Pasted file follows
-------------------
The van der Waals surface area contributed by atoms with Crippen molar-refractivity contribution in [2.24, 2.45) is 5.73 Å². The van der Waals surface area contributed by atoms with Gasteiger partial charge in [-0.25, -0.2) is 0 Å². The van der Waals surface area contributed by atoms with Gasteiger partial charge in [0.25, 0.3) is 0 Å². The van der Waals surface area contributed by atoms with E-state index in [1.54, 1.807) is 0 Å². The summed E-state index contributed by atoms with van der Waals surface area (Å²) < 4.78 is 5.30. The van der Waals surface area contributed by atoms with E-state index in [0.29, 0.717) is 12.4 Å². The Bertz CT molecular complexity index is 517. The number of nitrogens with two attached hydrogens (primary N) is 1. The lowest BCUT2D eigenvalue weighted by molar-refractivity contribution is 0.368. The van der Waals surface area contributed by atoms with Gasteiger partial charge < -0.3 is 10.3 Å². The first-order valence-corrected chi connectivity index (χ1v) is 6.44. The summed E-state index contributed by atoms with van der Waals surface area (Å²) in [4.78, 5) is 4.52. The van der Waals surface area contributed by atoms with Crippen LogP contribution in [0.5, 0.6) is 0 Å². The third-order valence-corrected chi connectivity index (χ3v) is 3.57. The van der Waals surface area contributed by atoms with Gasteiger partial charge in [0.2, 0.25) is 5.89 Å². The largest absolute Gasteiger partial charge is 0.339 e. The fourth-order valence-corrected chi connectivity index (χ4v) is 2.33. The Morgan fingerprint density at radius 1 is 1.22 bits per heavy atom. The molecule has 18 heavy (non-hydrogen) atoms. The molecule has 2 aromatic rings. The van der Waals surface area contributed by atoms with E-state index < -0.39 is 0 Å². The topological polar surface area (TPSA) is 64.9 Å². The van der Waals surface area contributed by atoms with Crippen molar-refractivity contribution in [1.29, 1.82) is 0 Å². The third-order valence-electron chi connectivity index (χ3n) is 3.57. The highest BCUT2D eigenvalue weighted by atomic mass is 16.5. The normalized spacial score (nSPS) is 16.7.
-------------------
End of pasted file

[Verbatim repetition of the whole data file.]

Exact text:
The van der Waals surface area contributed by atoms with Crippen molar-refractivity contribution in [2.24, 2.45) is 5.73 Å². The van der Waals surface area contributed by atoms with Gasteiger partial charge in [-0.25, -0.2) is 0 Å². The van der Waals surface area contributed by atoms with Gasteiger partial charge in [0.25, 0.3) is 0 Å². The van der Waals surface area contributed by atoms with E-state index in [1.54, 1.807) is 0 Å². The summed E-state index contributed by atoms with van der Waals surface area (Å²) < 4.78 is 5.30. The van der Waals surface area contributed by atoms with E-state index in [0.29, 0.717) is 12.4 Å². The Bertz CT molecular complexity index is 517. The number of nitrogens with two attached hydrogens (primary N) is 1. The lowest BCUT2D eigenvalue weighted by molar-refractivity contribution is 0.368. The van der Waals surface area contributed by atoms with Gasteiger partial charge < -0.3 is 10.3 Å². The first-order valence-corrected chi connectivity index (χ1v) is 6.44. The summed E-state index contributed by atoms with van der Waals surface area (Å²) in [4.78, 5) is 4.52. The van der Waals surface area contributed by atoms with Crippen LogP contribution in [0.5, 0.6) is 0 Å². The third-order valence-corrected chi connectivity index (χ3v) is 3.57. The van der Waals surface area contributed by atoms with Gasteiger partial charge in [0.2, 0.25) is 5.89 Å². The largest absolute Gasteiger partial charge is 0.339 e. The fourth-order valence-corrected chi connectivity index (χ4v) is 2.33. The Morgan fingerprint density at radius 1 is 1.22 bits per heavy atom. The molecule has 18 heavy (non-hydrogen) atoms. The molecule has 2 aromatic rings. The van der Waals surface area contributed by atoms with E-state index < -0.39 is 0 Å². The topological polar surface area (TPSA) is 64.9 Å². The van der Waals surface area contributed by atoms with Crippen molar-refractivity contribution in [1.29, 1.82) is 0 Å². The third-order valence-electron chi connectivity index (χ3n) is 3.57. The highest BCUT2D eigenvalue weighted by atomic mass is 16.5. The normalized spacial score (nSPS) is 16.7.